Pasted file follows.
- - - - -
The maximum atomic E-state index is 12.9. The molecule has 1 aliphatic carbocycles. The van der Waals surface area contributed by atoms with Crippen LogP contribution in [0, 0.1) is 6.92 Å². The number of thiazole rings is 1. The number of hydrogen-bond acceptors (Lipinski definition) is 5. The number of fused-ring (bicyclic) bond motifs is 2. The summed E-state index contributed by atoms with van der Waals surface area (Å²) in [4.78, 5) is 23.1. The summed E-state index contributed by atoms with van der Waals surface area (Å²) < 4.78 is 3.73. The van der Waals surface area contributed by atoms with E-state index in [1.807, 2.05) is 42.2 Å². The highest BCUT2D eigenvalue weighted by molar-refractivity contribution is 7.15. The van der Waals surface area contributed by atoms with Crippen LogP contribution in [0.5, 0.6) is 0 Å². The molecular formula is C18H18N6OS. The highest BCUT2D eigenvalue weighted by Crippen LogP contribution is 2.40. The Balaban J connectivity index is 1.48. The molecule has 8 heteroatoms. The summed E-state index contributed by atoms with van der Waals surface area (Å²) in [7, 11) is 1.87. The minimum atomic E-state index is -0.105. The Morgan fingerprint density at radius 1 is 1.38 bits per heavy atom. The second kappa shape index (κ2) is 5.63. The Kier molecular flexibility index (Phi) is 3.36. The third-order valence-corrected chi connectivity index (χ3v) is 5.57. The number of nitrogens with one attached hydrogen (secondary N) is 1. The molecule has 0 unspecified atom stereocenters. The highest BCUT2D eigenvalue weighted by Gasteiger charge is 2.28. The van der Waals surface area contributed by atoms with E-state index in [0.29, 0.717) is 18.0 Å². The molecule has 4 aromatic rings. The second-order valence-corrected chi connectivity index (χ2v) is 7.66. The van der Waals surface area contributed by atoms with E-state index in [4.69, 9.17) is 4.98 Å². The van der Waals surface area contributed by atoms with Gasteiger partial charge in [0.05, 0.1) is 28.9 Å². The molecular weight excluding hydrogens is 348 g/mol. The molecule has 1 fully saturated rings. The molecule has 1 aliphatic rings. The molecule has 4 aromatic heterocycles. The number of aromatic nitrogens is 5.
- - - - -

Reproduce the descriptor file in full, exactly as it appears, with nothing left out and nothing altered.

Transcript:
The maximum atomic E-state index is 12.9. The molecule has 1 aliphatic carbocycles. The van der Waals surface area contributed by atoms with Crippen LogP contribution in [0, 0.1) is 6.92 Å². The number of thiazole rings is 1. The number of hydrogen-bond acceptors (Lipinski definition) is 5. The number of fused-ring (bicyclic) bond motifs is 2. The summed E-state index contributed by atoms with van der Waals surface area (Å²) in [4.78, 5) is 23.1. The summed E-state index contributed by atoms with van der Waals surface area (Å²) < 4.78 is 3.73. The van der Waals surface area contributed by atoms with E-state index in [1.807, 2.05) is 42.2 Å². The highest BCUT2D eigenvalue weighted by molar-refractivity contribution is 7.15. The van der Waals surface area contributed by atoms with Crippen LogP contribution in [0.5, 0.6) is 0 Å². The molecular formula is C18H18N6OS. The highest BCUT2D eigenvalue weighted by Crippen LogP contribution is 2.40. The Balaban J connectivity index is 1.48. The molecule has 8 heteroatoms. The summed E-state index contributed by atoms with van der Waals surface area (Å²) in [7, 11) is 1.87. The minimum atomic E-state index is -0.105. The Morgan fingerprint density at radius 1 is 1.38 bits per heavy atom. The second kappa shape index (κ2) is 5.63. The Kier molecular flexibility index (Phi) is 3.36. The third-order valence-corrected chi connectivity index (χ3v) is 5.57. The number of nitrogens with one attached hydrogen (secondary N) is 1. The molecule has 0 unspecified atom stereocenters. The highest BCUT2D eigenvalue weighted by Gasteiger charge is 2.28. The van der Waals surface area contributed by atoms with E-state index in [0.29, 0.717) is 18.0 Å². The molecule has 4 aromatic rings. The second-order valence-corrected chi connectivity index (χ2v) is 7.66. The van der Waals surface area contributed by atoms with E-state index in [4.69, 9.17) is 4.98 Å². The van der Waals surface area contributed by atoms with Gasteiger partial charge in [0.05, 0.1) is 28.9 Å². The molecular weight excluding hydrogens is 348 g/mol. The molecule has 1 fully saturated rings. The molecule has 1 aliphatic rings. The molecule has 4 aromatic heterocycles. The number of aromatic nitrogens is 5.